They also created a chart showing the employment diversity of the 2 million Arts graduates.
What Percentage of Dancers Become Professional?
If we go by our definition of what it means to be a professional than anyone who auditions for and is paid to dance can be considered a professional dancer. Therefore to work out a percentage I found as many facts on how many people auditioned for a dance job and compared that to how many people were actually accepted or needed for the job. I only used sources that stated actual numbers rather than alluding to a statement such as ‘hundreds auditioned and only a few made it through’ which limited what I was able to report on and even the following numbers are most probably estimates or rounded out by the authors of the source articles all of which have been linked to.
|How many auditioned
|Percent of dancers employed
|1500 in person, (30000 online)
|Janet has 14 dancers for her Metamorphis Show in Vegas
|Dance Moms Season 8
|11 (or less)
|500 or more a year for the summer intensive which since 2001,more than 75 participants have been hired from doing.
|80 are needed so this percentage would be if all roles were being replaced but generally auditions are for cast replacements so the percentage would be less.
|Queensland Ballet (2013)
|Pilobolus (American Dance Company)
| 30 Males
| 1 Male
| 3% of Males
1% of Females
|The Arts Centre of Coastal Carolina Production of A Chorus Line.
|Miami Heat Dancers
THE MATH WORK – How I got to 10%
To be able to give an answer to our article question, I averaged all the percentages of how many dancers obtained jobs or were accepted into schools and courses – not that scientific but it produced something if not a number to start conversations.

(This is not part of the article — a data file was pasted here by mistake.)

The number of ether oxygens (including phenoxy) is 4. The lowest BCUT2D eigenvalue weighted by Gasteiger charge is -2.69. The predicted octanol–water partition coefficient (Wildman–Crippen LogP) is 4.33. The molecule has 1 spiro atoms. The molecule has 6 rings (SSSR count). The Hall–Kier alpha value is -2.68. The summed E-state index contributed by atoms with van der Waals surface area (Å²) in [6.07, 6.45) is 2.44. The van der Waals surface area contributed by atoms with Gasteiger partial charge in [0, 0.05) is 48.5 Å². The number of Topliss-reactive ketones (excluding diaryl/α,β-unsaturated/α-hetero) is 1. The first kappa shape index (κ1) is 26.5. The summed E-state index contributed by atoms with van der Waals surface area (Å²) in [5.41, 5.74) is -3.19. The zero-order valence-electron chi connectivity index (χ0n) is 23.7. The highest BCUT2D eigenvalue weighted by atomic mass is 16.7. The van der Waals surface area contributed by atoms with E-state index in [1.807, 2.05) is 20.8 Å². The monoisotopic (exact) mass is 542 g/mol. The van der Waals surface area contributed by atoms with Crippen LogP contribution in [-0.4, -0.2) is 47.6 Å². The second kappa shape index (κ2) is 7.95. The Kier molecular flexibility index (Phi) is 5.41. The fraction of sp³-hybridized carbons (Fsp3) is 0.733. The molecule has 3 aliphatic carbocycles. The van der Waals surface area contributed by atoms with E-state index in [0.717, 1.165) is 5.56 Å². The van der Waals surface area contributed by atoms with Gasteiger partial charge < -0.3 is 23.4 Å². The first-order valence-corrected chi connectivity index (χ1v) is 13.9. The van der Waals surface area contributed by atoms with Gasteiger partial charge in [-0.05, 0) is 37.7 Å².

This average came to exactly 10.165%.
I stopped looking for more resources after it had been a couple of days of not coming up with many other sources of reliable information and also once the search engines I was using could not come up with any other articles for our ‘wildcarded’ search phrases. I did not stop when I had numbers that gave us this percentage, that fitted nicely with other research such as that from BFAMFAPhD , although it was a happy coincidence!
Unfortunately for the dance world, exact scientific or statistical research on the question ‘what percent of dancers become professional’ does not exist, nor do I believe it ever will.
Funding for research into the subject would be extremely hard to secure because training dancers is a money making business and who wants to tell a future customer that the chance of them actually succeeding is quite small, especially for those about to take out student loans and debt to pursue their dream.
Training dancers for the sole purpose of becoming a professional dancer from this research (albeit not very scientific) seems irresponsible, but it is also not the responsibility of any institution to kill a dance student’s hopes and dreams. Hopefully, we can instead develop in our future dancers a mindset that learning to dance and be a professional using their knowledge of dance is just as worthy and if not more rewarding than the later as shown by Shawn Renee Lent.